Travis County, Texas: A Case Study on Video Visitation

Travis County, Texas' experience shows: video visitation often fails to meet expectations.

by Emily Widra, April 18, 2016

Last week we wrote about the psychological differences between in-person and video communication. This week, we decided to look into how incarcerated people and their families feel about using video visitation and how this compares to the expectations that sheriffs have when they adopt video visitation.

In 2009, the Travis County Sheriff’s Office in Texas made the transition from 100% face-to-face visitation to 50% face-to-face and 50% video visitation. In 2013, the Sheriff’s Office went further, eliminating in-person visitation in favor of 100% video visitation.

What arguments do sheriff’s offices make to support the decision to ban in-person visitation in favor of video-only visitation? Some claim video visitation is more efficient, allows for more frequent visitation, and can reduce the introduction of contraband into correctional facilities.

Claim: Video visitation is more efficient.
Travis County’s experience: Travis County’s experience shows that visitation and in-person visitation can be used together to allow for increased efficiency and a greater frequency of visits. For example, the average wait time for a face-to-face visit before the Travis County Sheriff’s Office offered video visitation was 1.5-3 hours. When the jail offered both video and face-to-face visitation, the average wait time was reduced by half. With video visitation as the only option, appointments did drastically shorten wait time, but the wait can still be up to a full hour when an appointment is not scheduled in advance. While pre-scheduling visitation can be beneficial for some families, we’ve spoken to many who find coordinating issues like transportation to the jail, childcare, and employment ahead of time to be difficult.

Claim: Video visitation allows for more frequent visitation.
Travis County’s experience: The Sheriff’s Office found that the average number of visits per year was highest when they offered both video and face-to-face visitation, leading to about 1,429 more visits per month than when the Sheriff’s Office only offered in-person visits. The number of visits dropped dramatically when the Sheriff’s Office went to video-only visitation.

Claim: Video visitation can reduce the introduction of contraband into correctional facilities.
Travis County’s experience: Because many in-person jail visits are conducted through glass, there is no reason to think that video would lead to a greater reduction in contraband than a through-the-glass visit. In fact, according to a report by Grassroots Leadership and the Texas Criminal Justice Coalition, disciplinary cases in Travis County jails for possession of contraband increased an overall 54% following the elimination of all in-person visitation.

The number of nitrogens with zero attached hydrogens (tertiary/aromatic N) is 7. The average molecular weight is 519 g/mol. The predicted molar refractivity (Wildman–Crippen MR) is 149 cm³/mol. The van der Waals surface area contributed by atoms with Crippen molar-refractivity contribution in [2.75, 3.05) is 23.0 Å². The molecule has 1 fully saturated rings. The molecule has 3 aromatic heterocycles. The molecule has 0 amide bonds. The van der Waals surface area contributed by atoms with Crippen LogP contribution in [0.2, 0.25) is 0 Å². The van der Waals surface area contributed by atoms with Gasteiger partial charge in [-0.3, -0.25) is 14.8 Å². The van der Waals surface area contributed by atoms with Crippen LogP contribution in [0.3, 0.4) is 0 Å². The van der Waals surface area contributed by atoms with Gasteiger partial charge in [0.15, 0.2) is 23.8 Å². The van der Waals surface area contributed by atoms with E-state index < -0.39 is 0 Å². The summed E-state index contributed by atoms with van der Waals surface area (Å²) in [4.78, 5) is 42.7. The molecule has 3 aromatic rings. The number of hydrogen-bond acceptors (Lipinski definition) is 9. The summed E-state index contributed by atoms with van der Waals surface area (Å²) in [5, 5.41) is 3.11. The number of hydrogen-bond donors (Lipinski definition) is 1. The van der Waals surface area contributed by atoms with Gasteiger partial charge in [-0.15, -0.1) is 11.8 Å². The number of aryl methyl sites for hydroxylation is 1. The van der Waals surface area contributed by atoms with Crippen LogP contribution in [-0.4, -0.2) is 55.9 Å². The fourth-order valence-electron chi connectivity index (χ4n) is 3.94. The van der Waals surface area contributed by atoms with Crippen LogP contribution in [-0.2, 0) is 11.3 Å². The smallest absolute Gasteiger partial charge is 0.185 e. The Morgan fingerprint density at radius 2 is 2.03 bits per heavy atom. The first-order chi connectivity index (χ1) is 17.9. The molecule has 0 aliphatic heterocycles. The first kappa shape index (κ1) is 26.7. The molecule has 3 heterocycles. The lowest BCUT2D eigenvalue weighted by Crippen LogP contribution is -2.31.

Claim: Incarcerated people and their families will love video visitation.
Travis County’s experience: Two years after changing to video-only visitation, the Travis County Sherriff’s Office surveyed visitors about their experience with video visitation. A majority of the respondents had experienced both in-person and video visitation at the jail and 43% had never had face-to-face visitation at the jail.

While the majority rated their experience with video visitation as positive, almost all (91%) reported they would prefer face-to-face visitation.

Visitors prefer face-to-face visitation, even when that requires the visitor and incarcerated person to be separated by glass. As we reported last week, the reasons for this preference are numerous: video communication reduces the natural flow of conversation, slows the process of establishing trust, prohibits the intimacy and social connection that come with in-person visits, and leads to shorter conversations and reduced interactivity. Another reason for this preference might come from the fact that over 90% of video visits in Travis County took place at the jail and not from a home computer, making video far less convenient than one might think. It looks like visitors prefer face-to-face even if it means waiting longer to visit.

So taking all of these factors into account, what did the Travis County Sheriff’s Office decide to do?

In 2015, the sheriff’s office announced it would move back in the right direction by reinstating in-person visitation and only offering video visitation as a supplemental option. We hope that other county sheriff’s offices will follow suit or will, at the very least, start surveying incarcerated people and their visitors about their experience with video visitation.

For the complete survey data from Travis County, see:

Emily Widra is a Senior Research Analyst at the Prison Policy Initiative. (Other articles | Full bio | Contact)

Stay Informed

Get the latest updates:

Tweet this page Donate